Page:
Willem liked the idea of using a centre pivot, the most efficient irrigation method for his conditions. Based on this farming model, the irrigated area under pivot is sectioned into quadrants and the sheep rotated through the quadrants. However, it was much hotter on Willem’s farm than it was in Lincoln, Nebraska in the US, where the model was in use, and Groenkol has sandy soil, so crops have to be irrigated at least every second day.
“With the system the way it was, I would have had to irrigate pastures while sheep were grazing under the irrigation,” he says. This posed a health risk to the sheep. In addition, four of Willem’s lambs were trampled by the ‘walking’ pivot shortly after the system was set up.
There were a number of other snags in the original design: the pivot had to move from one quadrant to another, and Willem did not know how to do this without increasing the labour requirements of the system or creating corridors through which the sheep could also move.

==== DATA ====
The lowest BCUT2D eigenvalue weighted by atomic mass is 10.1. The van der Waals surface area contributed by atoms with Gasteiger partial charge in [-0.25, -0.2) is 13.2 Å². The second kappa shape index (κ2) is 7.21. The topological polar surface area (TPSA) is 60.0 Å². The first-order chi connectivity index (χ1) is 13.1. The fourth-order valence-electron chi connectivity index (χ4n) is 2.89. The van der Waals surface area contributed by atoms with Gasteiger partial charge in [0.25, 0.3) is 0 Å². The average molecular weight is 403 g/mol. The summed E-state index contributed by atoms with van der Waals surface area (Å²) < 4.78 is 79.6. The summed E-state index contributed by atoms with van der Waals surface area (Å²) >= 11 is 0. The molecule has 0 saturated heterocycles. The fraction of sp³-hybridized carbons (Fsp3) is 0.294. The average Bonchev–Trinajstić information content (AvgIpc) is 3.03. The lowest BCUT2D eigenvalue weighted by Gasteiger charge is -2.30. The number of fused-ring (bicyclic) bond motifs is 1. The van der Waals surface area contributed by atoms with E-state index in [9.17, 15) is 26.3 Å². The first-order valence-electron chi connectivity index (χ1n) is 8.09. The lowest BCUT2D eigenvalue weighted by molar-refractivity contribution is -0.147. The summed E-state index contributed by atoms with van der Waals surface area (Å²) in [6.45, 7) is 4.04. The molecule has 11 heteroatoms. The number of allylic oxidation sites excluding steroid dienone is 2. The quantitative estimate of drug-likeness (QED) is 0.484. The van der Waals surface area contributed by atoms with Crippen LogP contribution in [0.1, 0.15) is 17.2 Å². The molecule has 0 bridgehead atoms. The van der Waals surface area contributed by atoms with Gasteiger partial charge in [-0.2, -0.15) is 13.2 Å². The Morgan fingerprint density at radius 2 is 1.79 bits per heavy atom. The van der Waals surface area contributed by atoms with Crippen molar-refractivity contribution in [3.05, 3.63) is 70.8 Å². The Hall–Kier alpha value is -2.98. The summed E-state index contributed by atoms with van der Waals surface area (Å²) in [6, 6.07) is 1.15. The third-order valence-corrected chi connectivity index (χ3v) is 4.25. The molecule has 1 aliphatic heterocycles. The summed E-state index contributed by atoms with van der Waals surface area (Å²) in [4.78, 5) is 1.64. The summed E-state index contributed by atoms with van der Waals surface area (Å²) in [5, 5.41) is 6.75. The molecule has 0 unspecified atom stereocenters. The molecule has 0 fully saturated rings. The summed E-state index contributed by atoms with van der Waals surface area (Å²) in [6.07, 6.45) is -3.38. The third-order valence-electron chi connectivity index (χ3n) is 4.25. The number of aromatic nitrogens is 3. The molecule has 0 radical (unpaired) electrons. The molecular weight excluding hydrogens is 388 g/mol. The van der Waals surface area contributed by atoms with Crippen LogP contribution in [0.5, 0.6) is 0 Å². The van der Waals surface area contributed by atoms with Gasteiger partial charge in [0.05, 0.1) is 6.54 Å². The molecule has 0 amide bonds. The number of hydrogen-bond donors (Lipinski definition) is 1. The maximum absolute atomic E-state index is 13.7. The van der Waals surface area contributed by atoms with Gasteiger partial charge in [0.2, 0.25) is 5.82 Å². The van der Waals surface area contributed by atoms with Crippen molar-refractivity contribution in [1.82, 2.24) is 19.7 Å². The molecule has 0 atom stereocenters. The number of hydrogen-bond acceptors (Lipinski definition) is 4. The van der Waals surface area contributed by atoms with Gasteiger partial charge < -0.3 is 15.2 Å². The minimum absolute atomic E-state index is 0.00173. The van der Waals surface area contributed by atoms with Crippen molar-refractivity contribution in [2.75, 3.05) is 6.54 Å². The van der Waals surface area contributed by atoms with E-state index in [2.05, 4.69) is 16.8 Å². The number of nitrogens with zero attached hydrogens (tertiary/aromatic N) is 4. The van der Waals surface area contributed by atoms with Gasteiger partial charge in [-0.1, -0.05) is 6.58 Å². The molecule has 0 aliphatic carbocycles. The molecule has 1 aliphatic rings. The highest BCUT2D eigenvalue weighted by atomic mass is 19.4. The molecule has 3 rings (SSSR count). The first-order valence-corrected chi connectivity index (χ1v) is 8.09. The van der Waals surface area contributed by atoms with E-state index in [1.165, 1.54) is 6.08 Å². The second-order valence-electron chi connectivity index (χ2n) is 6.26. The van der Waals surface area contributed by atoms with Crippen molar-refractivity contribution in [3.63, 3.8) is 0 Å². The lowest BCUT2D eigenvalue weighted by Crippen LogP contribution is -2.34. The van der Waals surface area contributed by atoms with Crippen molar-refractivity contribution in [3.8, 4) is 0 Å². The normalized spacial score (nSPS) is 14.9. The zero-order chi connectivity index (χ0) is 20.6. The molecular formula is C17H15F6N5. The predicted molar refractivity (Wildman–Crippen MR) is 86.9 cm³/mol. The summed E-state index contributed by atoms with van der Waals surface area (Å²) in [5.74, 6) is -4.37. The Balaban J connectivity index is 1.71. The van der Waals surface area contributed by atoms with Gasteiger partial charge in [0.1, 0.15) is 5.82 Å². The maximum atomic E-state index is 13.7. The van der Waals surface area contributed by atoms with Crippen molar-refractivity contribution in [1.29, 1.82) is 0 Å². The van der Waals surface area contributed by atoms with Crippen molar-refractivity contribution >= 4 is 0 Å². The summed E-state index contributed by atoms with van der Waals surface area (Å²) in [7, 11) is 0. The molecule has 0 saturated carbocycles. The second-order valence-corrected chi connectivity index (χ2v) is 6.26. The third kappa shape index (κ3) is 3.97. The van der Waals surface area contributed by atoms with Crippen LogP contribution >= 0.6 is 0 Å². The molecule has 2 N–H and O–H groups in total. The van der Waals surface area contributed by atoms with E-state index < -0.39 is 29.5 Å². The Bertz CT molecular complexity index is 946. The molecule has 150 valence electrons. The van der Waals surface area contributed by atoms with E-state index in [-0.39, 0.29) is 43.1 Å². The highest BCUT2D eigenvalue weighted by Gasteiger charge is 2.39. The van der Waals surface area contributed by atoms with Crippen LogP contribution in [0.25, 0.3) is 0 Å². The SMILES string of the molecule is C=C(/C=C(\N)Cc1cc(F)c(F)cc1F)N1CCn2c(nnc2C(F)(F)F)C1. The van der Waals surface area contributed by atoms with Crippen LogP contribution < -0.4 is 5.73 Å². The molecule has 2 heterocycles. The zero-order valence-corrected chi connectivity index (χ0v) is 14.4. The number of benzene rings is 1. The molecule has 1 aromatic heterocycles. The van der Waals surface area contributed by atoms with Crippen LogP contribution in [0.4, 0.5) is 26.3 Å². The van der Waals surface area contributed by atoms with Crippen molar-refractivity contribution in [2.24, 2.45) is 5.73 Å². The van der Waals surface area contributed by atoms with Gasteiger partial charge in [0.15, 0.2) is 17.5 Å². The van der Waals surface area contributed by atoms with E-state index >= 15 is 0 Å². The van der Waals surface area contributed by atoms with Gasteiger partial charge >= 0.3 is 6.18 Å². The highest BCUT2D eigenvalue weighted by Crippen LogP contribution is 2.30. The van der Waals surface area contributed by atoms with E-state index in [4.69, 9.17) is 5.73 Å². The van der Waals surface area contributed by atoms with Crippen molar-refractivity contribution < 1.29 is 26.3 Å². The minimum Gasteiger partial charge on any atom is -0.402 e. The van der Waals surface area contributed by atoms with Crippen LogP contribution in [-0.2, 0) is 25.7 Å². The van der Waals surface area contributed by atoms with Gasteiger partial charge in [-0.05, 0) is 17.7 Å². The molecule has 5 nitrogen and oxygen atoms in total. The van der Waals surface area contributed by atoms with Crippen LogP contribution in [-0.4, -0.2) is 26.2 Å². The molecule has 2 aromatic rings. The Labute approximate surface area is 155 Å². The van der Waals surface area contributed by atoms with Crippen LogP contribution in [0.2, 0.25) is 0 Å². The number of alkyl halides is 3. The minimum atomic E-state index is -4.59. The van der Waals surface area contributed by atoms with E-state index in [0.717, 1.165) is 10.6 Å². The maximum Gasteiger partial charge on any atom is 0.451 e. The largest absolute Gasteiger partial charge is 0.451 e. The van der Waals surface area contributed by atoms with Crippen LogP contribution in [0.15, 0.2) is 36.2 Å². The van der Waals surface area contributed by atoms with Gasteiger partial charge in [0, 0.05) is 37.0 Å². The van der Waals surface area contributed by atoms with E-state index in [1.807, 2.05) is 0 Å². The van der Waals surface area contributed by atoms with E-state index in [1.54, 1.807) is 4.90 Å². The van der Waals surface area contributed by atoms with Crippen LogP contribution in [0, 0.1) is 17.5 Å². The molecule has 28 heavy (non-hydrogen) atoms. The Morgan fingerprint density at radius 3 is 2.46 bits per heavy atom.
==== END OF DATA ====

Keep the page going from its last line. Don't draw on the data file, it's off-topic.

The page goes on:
“Mostly we irrigate at night, and we would have had to employ a permanent worker just to open and close the gates at night,” Willem says. He also did not like the idea of having to move drinking troughs and feeding cribs from one quadrant to another. Because of the extreme heat, provision would have had to be made for shade in every quadrant. The grazing cycle has to be a minimum of 21 days because parasite life cycles cannot be broken in less time than this.
The solution to these problems came from a friend of Willem’s, a fellow farmer from Cradock in the Eastern Cape. He advised Willem to make gates out of conveyer belting along the quadrant fences. The conveyor belt is folded double and opens for the pivot wheels both clockwise and anti-clockwise. The pivot moves around through the gates without the need for any manual opening or closing between the quadrants.
Willem decided to put in a passage running from the pivot centre through two quadrants down to a separate kraal. Drinking troughs, feeders and shade shelters are set up and the animals have unlimited access to the kraal. This design solved most of Willem’s problems with the original system.